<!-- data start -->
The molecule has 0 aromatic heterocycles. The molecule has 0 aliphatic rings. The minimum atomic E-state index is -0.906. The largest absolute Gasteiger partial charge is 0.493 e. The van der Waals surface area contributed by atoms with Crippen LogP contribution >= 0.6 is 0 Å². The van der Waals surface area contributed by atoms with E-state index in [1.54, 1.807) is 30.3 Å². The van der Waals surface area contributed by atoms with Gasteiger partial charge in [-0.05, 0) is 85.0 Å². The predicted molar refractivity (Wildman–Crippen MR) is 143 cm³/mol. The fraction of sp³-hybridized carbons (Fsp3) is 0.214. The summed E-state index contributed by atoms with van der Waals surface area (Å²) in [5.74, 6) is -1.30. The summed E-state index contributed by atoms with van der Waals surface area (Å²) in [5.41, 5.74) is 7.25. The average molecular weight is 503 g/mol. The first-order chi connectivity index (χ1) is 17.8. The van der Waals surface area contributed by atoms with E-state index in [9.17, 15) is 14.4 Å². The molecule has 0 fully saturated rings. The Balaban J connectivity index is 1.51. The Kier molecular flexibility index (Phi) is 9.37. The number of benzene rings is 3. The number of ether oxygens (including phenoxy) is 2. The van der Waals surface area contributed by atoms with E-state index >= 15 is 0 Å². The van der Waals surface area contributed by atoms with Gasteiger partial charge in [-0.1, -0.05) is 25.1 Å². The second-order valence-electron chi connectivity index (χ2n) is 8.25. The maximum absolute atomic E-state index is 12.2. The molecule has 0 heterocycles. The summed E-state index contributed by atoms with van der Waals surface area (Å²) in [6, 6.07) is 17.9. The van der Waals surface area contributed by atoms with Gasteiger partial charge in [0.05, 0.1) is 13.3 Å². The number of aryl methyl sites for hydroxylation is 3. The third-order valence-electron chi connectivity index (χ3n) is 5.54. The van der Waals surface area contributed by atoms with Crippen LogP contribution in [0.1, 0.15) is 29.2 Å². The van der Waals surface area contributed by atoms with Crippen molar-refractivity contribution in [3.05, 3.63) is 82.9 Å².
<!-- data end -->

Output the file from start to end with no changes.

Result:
The molecule has 0 aromatic heterocycles. The molecule has 0 aliphatic rings. The minimum atomic E-state index is -0.906. The largest absolute Gasteiger partial charge is 0.493 e. The van der Waals surface area contributed by atoms with Crippen LogP contribution >= 0.6 is 0 Å². The van der Waals surface area contributed by atoms with E-state index in [1.54, 1.807) is 30.3 Å². The van der Waals surface area contributed by atoms with Gasteiger partial charge in [-0.05, 0) is 85.0 Å². The predicted molar refractivity (Wildman–Crippen MR) is 143 cm³/mol. The fraction of sp³-hybridized carbons (Fsp3) is 0.214. The summed E-state index contributed by atoms with van der Waals surface area (Å²) in [5.74, 6) is -1.30. The summed E-state index contributed by atoms with van der Waals surface area (Å²) in [5.41, 5.74) is 7.25. The average molecular weight is 503 g/mol. The first-order chi connectivity index (χ1) is 17.8. The van der Waals surface area contributed by atoms with E-state index in [9.17, 15) is 14.4 Å². The molecule has 0 fully saturated rings. The Balaban J connectivity index is 1.51. The Kier molecular flexibility index (Phi) is 9.37. The number of benzene rings is 3. The number of ether oxygens (including phenoxy) is 2. The van der Waals surface area contributed by atoms with E-state index >= 15 is 0 Å². The van der Waals surface area contributed by atoms with Gasteiger partial charge in [-0.1, -0.05) is 25.1 Å². The second-order valence-electron chi connectivity index (χ2n) is 8.25. The maximum absolute atomic E-state index is 12.2. The molecule has 0 heterocycles. The summed E-state index contributed by atoms with van der Waals surface area (Å²) in [6, 6.07) is 17.9. The van der Waals surface area contributed by atoms with Gasteiger partial charge in [0.05, 0.1) is 13.3 Å². The number of aryl methyl sites for hydroxylation is 3. The third-order valence-electron chi connectivity index (χ3n) is 5.54. The van der Waals surface area contributed by atoms with Crippen LogP contribution in [0.1, 0.15) is 29.2 Å². The van der Waals surface area contributed by atoms with Crippen molar-refractivity contribution in [3.05, 3.63) is 82.9 Å².